Tuesday, October 13, 2009

True Leadership

Today we are witness to something that is rare - True Leadership.
Maine Senator Olympia Snowe became the sole GOP supporter as the Senate Finance Committee voted health care reform out of committee today.
It will now move to debate by both houses, and each of our elected representatives will have to take a stand by vote - one we can judge them by. There will be no hemming and hawing, no details to stand behind - they will have to vote one way or the other. And they will have to be responsible for how they vote. Do they vote for reform that, overwhelmingly in polls from both sides, the public says they want? Or do they vote for the interests of lobbyists and individuals others than their general constituents?
Much credit must go to Max Baucus, a democrat from Montana, who crafted this measure to garner some support from both sides. In the last few weeks he has been criticized by his own party, but in the way a true leader does, he moved forward with what he knew was right.
And Senator Snowe did the same. Her comment at the time of the vote sums it up, "...when history calls, history calls."
Is everyone happy with this bill? No. In fact, I'm not sure anyone is happy with it. But we have to start somewhere. And today we start with real leaders who have chosen to make a stand for what they believe is right, to insist that we move forward in some fashion, to take a stand for the future instead of being mired in the past.

Legislation is often about the future - people who aren't yet born, and systems that don't yet exist. We have to be willing to move ahead or we are, by definition, moving backwards.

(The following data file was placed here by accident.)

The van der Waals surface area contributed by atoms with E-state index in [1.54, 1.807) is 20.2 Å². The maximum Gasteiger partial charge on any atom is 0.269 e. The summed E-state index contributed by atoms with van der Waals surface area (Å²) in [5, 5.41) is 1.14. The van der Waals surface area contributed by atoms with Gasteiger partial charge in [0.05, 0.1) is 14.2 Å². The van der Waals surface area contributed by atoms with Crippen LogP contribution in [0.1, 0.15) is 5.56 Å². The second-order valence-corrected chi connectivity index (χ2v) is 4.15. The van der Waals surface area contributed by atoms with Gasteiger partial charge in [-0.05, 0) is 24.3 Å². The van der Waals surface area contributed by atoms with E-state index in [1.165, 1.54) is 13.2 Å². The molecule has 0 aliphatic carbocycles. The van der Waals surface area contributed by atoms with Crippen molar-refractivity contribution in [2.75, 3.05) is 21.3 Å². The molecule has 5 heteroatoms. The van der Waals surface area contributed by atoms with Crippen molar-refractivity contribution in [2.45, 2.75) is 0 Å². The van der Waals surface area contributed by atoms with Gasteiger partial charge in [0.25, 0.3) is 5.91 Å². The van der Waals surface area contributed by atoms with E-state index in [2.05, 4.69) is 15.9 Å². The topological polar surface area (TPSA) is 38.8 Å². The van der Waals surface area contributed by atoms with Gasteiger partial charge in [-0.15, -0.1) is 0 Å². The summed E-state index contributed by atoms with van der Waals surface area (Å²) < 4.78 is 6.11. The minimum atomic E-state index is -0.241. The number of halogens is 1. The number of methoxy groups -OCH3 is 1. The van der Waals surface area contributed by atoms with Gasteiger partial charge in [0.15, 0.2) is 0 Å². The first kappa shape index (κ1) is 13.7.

Thank heavens that today True Leaders have stepped forward to lead the way.

Posted via email from Patsy's posterous

Letting It Settle In

I'm letting it settle in that I won't be able to have my usual kind of Christmas this year. And I'm realizing that instead I will be open to a different kind of holiday season.

I'm also thinking that I just have to find a way to get more rest. I don't know how other people have time to relax and watch TV and do nothing. I worked and then went straight to a board meeting for an organization. Then Greg and I had dinner and I came home, took a quick shower, and started working on some freelance writing that needed to be in an inbox by eight am. Now it's midnight and I'm just laying down. I did one load of laundry and ran the dishwasher but pretty much I worked on things that needed to be done. Am I just slower or less efficient than others? People often tell me I work too hard but I can't seem to get everything done at this rate. What secrets do others know that have escaped me? How do others get it all done?

Posted via email from Patsy's posterous